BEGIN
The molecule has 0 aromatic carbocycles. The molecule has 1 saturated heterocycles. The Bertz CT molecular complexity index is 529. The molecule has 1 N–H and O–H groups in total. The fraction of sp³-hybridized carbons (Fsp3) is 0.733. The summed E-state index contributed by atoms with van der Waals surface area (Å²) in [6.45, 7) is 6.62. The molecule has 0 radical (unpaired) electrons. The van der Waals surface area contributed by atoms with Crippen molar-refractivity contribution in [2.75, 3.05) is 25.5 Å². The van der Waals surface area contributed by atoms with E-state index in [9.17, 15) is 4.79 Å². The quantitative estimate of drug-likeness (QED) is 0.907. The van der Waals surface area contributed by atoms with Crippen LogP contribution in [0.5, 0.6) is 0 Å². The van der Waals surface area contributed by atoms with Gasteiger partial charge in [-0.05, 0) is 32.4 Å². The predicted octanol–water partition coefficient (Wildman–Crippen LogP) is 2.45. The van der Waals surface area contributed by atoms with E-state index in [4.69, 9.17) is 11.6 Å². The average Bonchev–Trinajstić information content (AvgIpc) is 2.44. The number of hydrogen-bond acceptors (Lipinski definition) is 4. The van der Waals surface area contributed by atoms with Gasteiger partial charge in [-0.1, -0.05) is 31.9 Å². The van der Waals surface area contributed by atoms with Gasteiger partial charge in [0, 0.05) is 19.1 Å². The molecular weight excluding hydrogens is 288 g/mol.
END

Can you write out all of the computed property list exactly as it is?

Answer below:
The molecule has 0 aromatic carbocycles. The molecule has 1 saturated heterocycles. The Bertz CT molecular complexity index is 529. The molecule has 1 N–H and O–H groups in total. The fraction of sp³-hybridized carbons (Fsp3) is 0.733. The summed E-state index contributed by atoms with van der Waals surface area (Å²) in [6.45, 7) is 6.62. The molecule has 0 radical (unpaired) electrons. The van der Waals surface area contributed by atoms with Crippen molar-refractivity contribution in [2.75, 3.05) is 25.5 Å². The van der Waals surface area contributed by atoms with E-state index in [9.17, 15) is 4.79 Å². The quantitative estimate of drug-likeness (QED) is 0.907. The van der Waals surface area contributed by atoms with Crippen LogP contribution in [0.5, 0.6) is 0 Å². The van der Waals surface area contributed by atoms with Gasteiger partial charge in [-0.05, 0) is 32.4 Å². The predicted octanol–water partition coefficient (Wildman–Crippen LogP) is 2.45. The van der Waals surface area contributed by atoms with E-state index in [4.69, 9.17) is 11.6 Å². The average Bonchev–Trinajstić information content (AvgIpc) is 2.44. The number of hydrogen-bond acceptors (Lipinski definition) is 4. The van der Waals surface area contributed by atoms with Gasteiger partial charge in [-0.1, -0.05) is 31.9 Å². The van der Waals surface area contributed by atoms with Gasteiger partial charge in [0, 0.05) is 19.1 Å². The molecular weight excluding hydrogens is 288 g/mol.